#1. Stem Cell Breakthroughs
Correction Appended: Dec. 11, 2007
In November, Shinya Yamanaka of Kyoto University and molecular biologist James Thomson of the University of Wisconsin reported that they had reprogrammed regular skin cells to behave just like embryonic stem cells. The breakthrough may someday allow scientists to create stem cells without destroying embryos sidestepping the sticky ethical issues and opposition from the U.S. government that surround embryonic stem-cell research but that day is still a ways off. Regarding his achievement, Thomson wrote in the Washington Post: "[It] changes both everything and nothing at all." His and Yamanaka's work is still in its early stages, and it's unclear whether reprogrammed skin cells will turn out to be as useful as embryonic stem cells; for now, stem-cell experts agree that embryonic research must continue. Indeed, just a week before the researchers' papers were published in Cell and Science, scientists in Portland reported that they had for the first time cloned embryonic stem cells from monkeys another step closer to human stem-cell cloning. None of the research has yet translated to usable therapies, but for the millions of patients for whom this work holds promise, science just took a big turn for the better.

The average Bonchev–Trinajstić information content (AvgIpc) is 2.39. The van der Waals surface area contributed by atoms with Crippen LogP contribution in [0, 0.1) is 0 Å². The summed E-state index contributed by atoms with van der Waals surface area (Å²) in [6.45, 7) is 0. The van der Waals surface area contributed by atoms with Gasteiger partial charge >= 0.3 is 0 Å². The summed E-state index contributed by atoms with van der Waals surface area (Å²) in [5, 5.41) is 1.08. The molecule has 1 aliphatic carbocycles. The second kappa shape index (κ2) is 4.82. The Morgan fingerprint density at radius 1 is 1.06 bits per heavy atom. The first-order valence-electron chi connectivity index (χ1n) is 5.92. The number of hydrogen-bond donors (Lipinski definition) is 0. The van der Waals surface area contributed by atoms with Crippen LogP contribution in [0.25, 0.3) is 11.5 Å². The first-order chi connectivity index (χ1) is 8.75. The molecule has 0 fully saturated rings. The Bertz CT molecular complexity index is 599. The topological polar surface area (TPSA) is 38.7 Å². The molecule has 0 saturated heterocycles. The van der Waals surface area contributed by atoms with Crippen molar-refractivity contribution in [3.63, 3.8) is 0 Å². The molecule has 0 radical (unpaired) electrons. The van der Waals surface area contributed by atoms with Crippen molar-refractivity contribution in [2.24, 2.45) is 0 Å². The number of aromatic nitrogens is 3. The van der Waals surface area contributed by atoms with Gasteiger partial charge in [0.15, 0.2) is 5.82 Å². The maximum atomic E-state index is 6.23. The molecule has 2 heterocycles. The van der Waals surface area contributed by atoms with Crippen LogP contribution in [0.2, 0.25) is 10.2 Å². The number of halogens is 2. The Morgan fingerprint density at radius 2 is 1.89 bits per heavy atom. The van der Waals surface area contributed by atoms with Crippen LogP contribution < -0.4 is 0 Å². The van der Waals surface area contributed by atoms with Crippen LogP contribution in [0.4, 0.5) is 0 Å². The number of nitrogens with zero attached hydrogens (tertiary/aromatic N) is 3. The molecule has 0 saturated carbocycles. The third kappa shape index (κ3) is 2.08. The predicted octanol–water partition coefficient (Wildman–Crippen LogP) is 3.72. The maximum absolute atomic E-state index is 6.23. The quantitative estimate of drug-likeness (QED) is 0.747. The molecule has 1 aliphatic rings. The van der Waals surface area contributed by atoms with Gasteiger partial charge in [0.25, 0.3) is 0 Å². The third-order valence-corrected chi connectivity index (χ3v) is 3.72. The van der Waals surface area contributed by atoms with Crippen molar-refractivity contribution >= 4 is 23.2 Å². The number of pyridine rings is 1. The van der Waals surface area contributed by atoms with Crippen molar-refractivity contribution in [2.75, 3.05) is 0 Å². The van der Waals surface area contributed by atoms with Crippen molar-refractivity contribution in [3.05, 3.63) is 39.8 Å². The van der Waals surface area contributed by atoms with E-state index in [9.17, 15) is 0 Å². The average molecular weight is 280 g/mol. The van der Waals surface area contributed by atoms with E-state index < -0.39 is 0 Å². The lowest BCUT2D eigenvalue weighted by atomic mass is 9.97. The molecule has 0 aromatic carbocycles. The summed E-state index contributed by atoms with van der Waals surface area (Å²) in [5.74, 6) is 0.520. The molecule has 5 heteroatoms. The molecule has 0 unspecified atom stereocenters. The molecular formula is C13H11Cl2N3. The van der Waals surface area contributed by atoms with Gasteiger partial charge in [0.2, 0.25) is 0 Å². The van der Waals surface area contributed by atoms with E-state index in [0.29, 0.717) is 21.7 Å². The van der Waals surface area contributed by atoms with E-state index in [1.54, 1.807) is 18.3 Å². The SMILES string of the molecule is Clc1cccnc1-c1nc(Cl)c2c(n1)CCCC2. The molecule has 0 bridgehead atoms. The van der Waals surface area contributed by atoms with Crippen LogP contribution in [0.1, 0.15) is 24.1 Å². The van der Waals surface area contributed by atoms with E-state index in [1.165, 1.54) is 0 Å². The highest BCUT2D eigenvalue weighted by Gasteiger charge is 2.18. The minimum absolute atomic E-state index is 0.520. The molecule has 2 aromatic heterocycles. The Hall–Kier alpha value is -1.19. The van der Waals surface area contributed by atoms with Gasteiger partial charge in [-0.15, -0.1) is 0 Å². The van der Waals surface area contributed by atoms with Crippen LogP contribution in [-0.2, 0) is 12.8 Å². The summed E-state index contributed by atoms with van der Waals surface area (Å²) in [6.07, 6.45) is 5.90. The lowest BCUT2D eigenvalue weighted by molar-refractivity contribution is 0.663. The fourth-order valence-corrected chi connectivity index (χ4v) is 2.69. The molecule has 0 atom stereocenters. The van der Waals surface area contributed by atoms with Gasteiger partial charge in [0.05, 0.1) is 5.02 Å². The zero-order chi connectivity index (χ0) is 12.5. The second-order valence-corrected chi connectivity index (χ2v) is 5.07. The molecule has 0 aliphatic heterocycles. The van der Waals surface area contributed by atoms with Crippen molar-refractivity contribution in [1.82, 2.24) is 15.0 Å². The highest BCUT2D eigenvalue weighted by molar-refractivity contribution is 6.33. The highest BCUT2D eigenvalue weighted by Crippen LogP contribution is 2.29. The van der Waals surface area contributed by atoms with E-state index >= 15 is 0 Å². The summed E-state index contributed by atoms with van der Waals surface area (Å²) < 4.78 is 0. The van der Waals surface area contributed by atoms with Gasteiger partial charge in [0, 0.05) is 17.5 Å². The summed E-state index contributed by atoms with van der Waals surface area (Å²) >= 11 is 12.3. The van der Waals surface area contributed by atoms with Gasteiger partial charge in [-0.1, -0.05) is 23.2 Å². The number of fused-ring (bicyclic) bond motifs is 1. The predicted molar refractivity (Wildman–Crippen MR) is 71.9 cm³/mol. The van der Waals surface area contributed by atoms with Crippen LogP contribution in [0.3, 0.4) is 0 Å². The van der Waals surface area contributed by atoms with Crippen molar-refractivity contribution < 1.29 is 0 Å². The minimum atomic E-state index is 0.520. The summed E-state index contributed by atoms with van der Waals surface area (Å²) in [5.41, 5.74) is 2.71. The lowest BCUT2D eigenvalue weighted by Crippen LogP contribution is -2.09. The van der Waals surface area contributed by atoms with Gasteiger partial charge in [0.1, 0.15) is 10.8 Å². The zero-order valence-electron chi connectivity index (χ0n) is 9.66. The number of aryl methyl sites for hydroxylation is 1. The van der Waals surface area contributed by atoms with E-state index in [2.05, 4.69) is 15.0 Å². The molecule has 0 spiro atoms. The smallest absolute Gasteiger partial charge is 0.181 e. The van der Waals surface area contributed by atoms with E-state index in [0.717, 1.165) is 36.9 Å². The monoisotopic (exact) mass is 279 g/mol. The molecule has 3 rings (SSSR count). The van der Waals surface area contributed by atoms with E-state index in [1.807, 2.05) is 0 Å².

The original version of this story incorrectly stated that scientists in Seattle had cloned embryonic stem cells from monkeys. In fact, the scientists were working at Oregon Health & Science University in Portland.